What’s our favorite holiday time of the year?  Thanksgiving into Christmas.  Gratitude, Gratefulness, Thankfulness.  This is what gives us happiness.  Once David brought to mind the grace of God that helped him in the past and gave him hope, then he found room to rejoice.  Even in the midst of trouble he could rejoice.  Even in the valley of death, he could find comfort.  The trouble did not suddenly disappear.  He was still in a tough spot in life.  His enemies were still there.  His life was still a target, but he was able to find room even in the difficulty to know joy.

Paul and Silas in Philippi, Acts 16 (beaten, publically humiliated, stripped, imprisoned).

Philippians 4:4-7

Rejoice in the Lord always; again I will say, rejoice. Let your reasonableness be known to everyone. The Lord is at hand; do not be anxious about anything, but in everything by prayer and supplication with thanksgiving let your requests be made known to God.  And the peace of God, which surpasses all understanding, will guard your hearts and your minds in Christ Jesus.

Colossians 3:16-18

Let the word of Christ dwell in you richly, teaching and admonishing one another in all wisdom, singing psalms and hymns and spiritual songs, with thankfulness in your hearts to God.  And whatever you do, in word or deed, do everything in the name of the Lord Jesus, giving thanks to God the Father through him.

Ephesians 5:18b-20 says be filled with the Spirit, addressing one another in psalms and hymns and spiritual songs, singing and making melody to the Lord with your heart, giving thanks always and for everything to God the Father in the name of our Lord Jesus Christ,;

1 Thessalonians 5:15-18 says See that no one repays anyone evil for evil, but always seek to do good to one another and to everyone.  Rejoice always, pray without ceasing, give thanks in all circumstances; for this is the will of God in Christ Jesus for you.

The answer is gratitude.  This is absolutely amazing and so incredibly simple.  If you want to be happy, and we all do, the answer is simply being grateful, beginning with God’s grace.  The more thankful we are, the happier we will be.  David was filled with gratitude for what God had done for him and for what he believed God was about to do.  His trust and faith in God and God’s goodness gave him room to be grateful and gave him reason to rejoice.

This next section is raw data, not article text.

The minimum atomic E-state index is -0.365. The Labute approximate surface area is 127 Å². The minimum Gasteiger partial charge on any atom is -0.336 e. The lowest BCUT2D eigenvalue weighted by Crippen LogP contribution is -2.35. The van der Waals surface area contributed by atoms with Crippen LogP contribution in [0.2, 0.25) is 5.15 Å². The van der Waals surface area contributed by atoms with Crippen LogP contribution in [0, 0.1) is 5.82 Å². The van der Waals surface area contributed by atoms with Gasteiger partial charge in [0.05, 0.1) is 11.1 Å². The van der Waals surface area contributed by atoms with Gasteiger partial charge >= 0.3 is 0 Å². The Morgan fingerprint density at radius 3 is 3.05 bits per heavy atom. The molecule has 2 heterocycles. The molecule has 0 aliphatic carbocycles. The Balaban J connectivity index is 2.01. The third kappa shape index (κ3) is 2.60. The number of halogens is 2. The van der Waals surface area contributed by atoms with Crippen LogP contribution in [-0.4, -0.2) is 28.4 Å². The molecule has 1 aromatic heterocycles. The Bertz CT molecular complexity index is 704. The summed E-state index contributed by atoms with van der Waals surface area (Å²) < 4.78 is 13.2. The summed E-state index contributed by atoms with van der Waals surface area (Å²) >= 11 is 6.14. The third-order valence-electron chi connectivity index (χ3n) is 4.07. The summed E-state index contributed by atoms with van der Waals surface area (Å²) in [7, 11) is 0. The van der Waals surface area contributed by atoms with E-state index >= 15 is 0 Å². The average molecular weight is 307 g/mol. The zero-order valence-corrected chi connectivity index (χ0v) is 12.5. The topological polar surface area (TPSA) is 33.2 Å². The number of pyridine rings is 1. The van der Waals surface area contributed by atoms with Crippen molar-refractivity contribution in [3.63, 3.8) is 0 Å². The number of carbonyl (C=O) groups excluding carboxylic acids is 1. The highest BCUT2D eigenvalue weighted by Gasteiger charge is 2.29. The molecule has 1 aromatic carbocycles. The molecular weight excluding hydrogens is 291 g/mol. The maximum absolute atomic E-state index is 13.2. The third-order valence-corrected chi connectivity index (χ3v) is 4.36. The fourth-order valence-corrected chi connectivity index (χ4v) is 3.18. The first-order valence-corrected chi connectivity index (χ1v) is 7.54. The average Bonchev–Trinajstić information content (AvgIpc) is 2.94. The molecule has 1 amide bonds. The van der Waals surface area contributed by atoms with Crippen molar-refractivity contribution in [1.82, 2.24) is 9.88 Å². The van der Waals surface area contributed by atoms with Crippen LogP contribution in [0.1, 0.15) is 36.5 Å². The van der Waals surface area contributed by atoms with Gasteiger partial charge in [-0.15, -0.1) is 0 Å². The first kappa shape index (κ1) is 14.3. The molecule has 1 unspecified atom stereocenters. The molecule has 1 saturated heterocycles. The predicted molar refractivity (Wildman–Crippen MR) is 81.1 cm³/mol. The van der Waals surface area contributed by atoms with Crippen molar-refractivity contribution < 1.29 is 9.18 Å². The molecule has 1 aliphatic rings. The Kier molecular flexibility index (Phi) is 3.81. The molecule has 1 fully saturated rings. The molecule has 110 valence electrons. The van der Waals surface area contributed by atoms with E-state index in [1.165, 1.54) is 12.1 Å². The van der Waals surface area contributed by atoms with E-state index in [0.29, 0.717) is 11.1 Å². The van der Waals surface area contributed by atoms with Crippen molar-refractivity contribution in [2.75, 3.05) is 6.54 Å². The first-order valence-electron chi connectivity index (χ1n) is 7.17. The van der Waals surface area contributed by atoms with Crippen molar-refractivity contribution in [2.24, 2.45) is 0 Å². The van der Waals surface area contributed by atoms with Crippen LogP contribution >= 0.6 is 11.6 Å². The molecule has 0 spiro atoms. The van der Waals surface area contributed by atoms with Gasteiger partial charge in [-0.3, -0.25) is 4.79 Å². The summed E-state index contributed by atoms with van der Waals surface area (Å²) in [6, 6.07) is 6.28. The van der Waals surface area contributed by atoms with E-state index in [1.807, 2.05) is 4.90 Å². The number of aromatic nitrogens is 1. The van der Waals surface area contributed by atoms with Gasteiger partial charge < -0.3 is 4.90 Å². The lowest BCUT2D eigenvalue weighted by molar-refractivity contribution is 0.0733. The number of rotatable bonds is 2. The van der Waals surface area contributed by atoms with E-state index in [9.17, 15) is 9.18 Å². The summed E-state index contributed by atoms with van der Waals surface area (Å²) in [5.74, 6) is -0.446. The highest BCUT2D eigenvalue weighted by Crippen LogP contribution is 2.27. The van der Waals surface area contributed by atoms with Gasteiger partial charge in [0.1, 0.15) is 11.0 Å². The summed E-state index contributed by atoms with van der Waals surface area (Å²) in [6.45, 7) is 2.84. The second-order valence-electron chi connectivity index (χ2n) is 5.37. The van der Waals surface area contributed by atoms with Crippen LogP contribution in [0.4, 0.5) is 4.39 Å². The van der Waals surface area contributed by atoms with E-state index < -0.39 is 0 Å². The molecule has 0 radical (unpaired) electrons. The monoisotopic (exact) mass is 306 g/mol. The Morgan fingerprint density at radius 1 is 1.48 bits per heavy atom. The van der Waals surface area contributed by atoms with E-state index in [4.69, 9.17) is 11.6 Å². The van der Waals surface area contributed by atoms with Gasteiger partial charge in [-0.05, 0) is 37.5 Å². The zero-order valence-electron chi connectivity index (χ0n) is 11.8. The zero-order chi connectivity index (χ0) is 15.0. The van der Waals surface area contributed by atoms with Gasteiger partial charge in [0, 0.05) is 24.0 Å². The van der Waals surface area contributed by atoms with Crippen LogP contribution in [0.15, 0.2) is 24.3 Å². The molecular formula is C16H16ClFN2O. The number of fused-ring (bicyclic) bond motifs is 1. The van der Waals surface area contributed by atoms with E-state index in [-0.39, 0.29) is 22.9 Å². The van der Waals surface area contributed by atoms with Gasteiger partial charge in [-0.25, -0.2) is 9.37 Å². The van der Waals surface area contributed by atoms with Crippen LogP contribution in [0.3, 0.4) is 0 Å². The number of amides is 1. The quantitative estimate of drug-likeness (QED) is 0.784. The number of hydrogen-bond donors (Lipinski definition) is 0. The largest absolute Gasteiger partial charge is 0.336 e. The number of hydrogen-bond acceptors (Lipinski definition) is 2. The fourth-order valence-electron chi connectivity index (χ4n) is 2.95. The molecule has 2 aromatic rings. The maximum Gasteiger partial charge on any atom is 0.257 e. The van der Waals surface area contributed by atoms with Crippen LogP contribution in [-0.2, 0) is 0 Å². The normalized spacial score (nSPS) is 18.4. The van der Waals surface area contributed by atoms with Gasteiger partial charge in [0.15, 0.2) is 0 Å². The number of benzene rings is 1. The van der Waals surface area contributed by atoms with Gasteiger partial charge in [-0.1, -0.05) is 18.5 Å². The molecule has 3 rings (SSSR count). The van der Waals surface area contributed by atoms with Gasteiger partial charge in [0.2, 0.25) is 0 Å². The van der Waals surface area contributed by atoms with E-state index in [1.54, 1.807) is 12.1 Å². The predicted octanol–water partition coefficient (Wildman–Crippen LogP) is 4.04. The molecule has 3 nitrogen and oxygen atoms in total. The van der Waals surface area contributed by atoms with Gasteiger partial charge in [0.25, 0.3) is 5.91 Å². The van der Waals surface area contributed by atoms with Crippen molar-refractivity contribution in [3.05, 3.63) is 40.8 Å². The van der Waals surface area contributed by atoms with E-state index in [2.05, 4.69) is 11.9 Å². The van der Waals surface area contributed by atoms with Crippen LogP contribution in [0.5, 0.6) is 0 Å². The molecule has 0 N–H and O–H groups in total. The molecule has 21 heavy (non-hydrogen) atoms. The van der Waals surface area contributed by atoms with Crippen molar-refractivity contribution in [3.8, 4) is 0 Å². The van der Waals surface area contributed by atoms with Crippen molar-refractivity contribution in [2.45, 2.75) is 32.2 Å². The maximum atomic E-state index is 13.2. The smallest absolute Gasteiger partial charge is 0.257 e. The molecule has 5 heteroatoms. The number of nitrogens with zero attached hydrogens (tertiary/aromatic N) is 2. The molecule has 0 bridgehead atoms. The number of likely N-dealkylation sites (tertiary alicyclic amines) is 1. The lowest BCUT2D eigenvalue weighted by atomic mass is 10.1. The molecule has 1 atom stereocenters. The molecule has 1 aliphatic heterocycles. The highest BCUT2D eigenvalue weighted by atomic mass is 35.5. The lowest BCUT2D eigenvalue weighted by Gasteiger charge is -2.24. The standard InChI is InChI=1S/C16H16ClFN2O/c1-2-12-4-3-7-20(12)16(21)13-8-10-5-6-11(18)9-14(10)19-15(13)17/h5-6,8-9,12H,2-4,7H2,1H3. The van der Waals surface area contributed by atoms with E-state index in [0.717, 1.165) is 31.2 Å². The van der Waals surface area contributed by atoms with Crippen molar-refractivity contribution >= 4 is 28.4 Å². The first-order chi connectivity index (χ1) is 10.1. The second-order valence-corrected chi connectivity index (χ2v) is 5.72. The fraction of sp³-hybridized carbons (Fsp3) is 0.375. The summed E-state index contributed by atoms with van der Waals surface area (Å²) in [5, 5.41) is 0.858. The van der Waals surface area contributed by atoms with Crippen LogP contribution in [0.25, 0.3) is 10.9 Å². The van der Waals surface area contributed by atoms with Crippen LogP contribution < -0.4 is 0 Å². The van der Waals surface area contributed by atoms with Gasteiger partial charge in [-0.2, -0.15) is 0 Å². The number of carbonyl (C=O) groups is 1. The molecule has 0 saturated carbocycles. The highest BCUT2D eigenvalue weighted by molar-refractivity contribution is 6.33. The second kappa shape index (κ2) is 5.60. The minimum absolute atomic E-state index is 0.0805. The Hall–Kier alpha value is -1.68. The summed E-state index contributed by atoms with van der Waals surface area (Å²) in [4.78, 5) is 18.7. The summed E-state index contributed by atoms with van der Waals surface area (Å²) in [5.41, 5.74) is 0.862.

But saying it and doing it are two different things.  We live in a world that connects happiness to – wild living, having lots of stuff, having lots of money, being famous, being powerful, or being comfortable.  And yet, we know of people who should be happy, have every reason, even good reasons, and they are not.  Then, there are those who should not be happy, those who are living in poverty or under oppression or those who are suffering with illness, those who have lost or those who have little hope for a better day, and they are still able to be find expressions of happiness, in spite of their circumstances

This does not make sense unless we realize something about the gift of life.  It is a gift.  Every day is a gift.  Every day is full of opportunities, even if very small ones, to live life better.  Every day is a day full of opportunities to know love, to remember love, to share love.  Every day is a day to grow in wisdom, understanding, faith, and learning.  Every day is a day to discover grace, but it is not always easy to see the gift, especially if your are in quarantine.

Except, David discovered the key.  He is not glad bad things are happening to him or that his life is at risk.  He is not happy about being in that mess.  Who can be grateful for violence, pain, or loss?

The key is that even in those circumstances, he was still able to be grateful forsomething.  God was still with him in faithfulness and love, even in the midst of his trouble.  We do not need to be grateful FOR everything to find happiness, but we do need to be able to be grateful IN everything to find happiness.

I don’t know if you have ever noticed how many people are consumed by negativity.  We may be there ourselves sometimes.  Everything may seem to try to kill our happiness or erode our spirits – lack of respect or love, the financial times, or work and family pressures.  There is a flood of difficulty out there and most of it is out of our control.

But God who created all the universe is with us.  We have blessings upon blessings if we will look.  Each breath is a gift.

Grateful people are fundamentally kinder, more generous, more forgiving, more loving, more compassionate, more cheerful, more peaceful, and less irritable.

When we are truly thankful, genuinely grateful, we act differently.  This is God’s purpose, to make us different people, better people – all of the time, not just once or twice a week.

It may not make sense to the world, but we are not here to conform to the expectations of this world.  We are here to rejoice in God with one another.  We are here to share in the gift of this world and this life with each other.  We are here to find what God has done for us and to be thankful.

As we look to recommit and rededicate ourselves to the work of building the Kingdom of God through Farmville Presbyterian church for next year, it is my prayer that you will do this with full hearts for what God has done for us and for what we may in turn do for others to the glory of God, today and every day.  Amen.